Women’s political representation is vital to securing greater gender equality, feminists and others argue. Africa has made great strides in electing more women to its parliaments. Four African countries are among the top ten countries with the highest numbers of women in parliament. But even in these countries, gender inequality persists. Many of Africa’s women are still constrained by sexist laws and cultural beliefs that infringe their rights.
More women in parliaments “make it more likely that legislatures will repeal regressive policies that deny women their basic human rights and create new laws that increase women’s ability to realise their rights,” Jennie Burnet, associate professor of anthropology at the University of Louisville, wrote in an e-mail interview with Africa in Fact.
Rwanda is Africa’s economic and social success story. Much has changed in the last decade in this tiny country, the site of Africa’s worst genocide in 1994. In 2003 Rwanda overtook Sweden to become the country with the highest proportion of women in the House of Deputies. Women made up 48.8% of its lower chamber of parliament, compared to Sweden’s 45.3%.
In 2008 it became the first country to have a female parliamentary majority of 56.3%.
“The increase in women’s political representation in Rwanda has had a dramatic impact on ordinary Rwandan women’s lives,” wrote Ms Burnet, who conducted field research there between 1997 and 2009. Women parliamentarians have been able to help enact a number of important laws improving the lives of ordinary women.
In 1998 when women made up only 17.1% of Rwanda’s legislature, they worked together with women’s groups in civil society to make sure that Rwanda’s marriage laws provided inheritance rights for women and girls. When women parliamentarians became a majority in 2008, they successfully made domestic violence illegal. A year later, marital rape was criminalised.
Rwanda is one of the few countries in Africa where gender equality has extended beyond these basic legal protections. In 2011 women’s labour force participation rate was higher than men’s by two percentage points at 88.3%, according to the World Bank. The ratio of girls to boys in primary and secondary education is 1:1. The proportion of firms with female participation in ownership is 42.5%.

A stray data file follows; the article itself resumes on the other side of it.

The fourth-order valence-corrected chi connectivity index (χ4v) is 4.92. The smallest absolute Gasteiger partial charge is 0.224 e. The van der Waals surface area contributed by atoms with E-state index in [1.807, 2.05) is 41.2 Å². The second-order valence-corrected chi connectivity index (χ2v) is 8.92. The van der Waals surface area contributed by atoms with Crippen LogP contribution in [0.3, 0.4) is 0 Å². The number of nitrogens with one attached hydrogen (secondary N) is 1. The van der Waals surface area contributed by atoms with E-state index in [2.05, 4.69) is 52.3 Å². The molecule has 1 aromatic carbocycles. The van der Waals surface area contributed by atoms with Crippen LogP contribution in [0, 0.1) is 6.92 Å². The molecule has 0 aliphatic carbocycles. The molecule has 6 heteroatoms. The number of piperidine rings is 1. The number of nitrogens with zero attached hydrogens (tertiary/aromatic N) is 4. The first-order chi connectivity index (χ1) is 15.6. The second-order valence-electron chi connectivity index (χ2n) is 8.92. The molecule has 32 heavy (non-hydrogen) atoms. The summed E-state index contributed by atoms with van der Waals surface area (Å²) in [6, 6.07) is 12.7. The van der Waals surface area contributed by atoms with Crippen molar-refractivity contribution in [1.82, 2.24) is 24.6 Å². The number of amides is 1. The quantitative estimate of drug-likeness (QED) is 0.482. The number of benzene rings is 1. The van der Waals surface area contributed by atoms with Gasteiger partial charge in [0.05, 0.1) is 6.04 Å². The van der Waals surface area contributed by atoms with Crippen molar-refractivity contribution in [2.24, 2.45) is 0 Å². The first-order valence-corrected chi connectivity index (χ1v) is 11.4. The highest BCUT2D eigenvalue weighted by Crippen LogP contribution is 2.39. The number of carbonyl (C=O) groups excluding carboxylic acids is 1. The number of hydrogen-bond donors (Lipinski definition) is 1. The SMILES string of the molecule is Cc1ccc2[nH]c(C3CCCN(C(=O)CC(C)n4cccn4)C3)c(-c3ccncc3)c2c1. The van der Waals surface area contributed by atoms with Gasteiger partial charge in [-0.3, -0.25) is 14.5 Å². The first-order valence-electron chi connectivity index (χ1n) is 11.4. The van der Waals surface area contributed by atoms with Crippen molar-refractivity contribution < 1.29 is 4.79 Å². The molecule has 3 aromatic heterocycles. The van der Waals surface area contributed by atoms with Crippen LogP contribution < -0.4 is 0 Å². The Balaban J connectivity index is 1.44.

The rest of Africa, however, lags behind Rwanda. The latest World Bank figures show that women in 2012 made up only 21.4% of the lower houses of parliament in sub-Saharan Africa and 17.9% of these chambers in North Africa.
Many obstacles block women from politics. They often lack political connections. They are also less educated, mostly because they are shut out of schools or do not spend as much time in school as men. In only 15 African countries, out of 44 surveyed, are women expected to have at least as many years of schooling as men, according to the World Bank.
Women also lack access to the funds needed to conduct political campaigns. They are more likely to live in poverty than men in 22 of the 25 African countries included in a 2011 study by the UN women’s agency.
The division of labour is also sexist. Women are often relegated to unpaid domestic labour. Many women have little economic opportunity, are financially dependent on men and have no control over money.
When they are employed, they are paid less than men in similar positions. The ratio of female to male wages for similar work ranged between 0.49 in Mauritania to 0.82 in Egypt across 29 African countries covered by the World Economic Forum’s 2012 Gender Gap Survey.
Even if women could easily campaign for political positions, they would still confront many citizens who will not vote for them because of their sex. Society’s gender norms determine which roles are socially acceptable for the sexes, and influence deep-seated attitudes about male and female skills. Cultural attitudes label men leaders, women nurturers, and politics a domain reserved for men.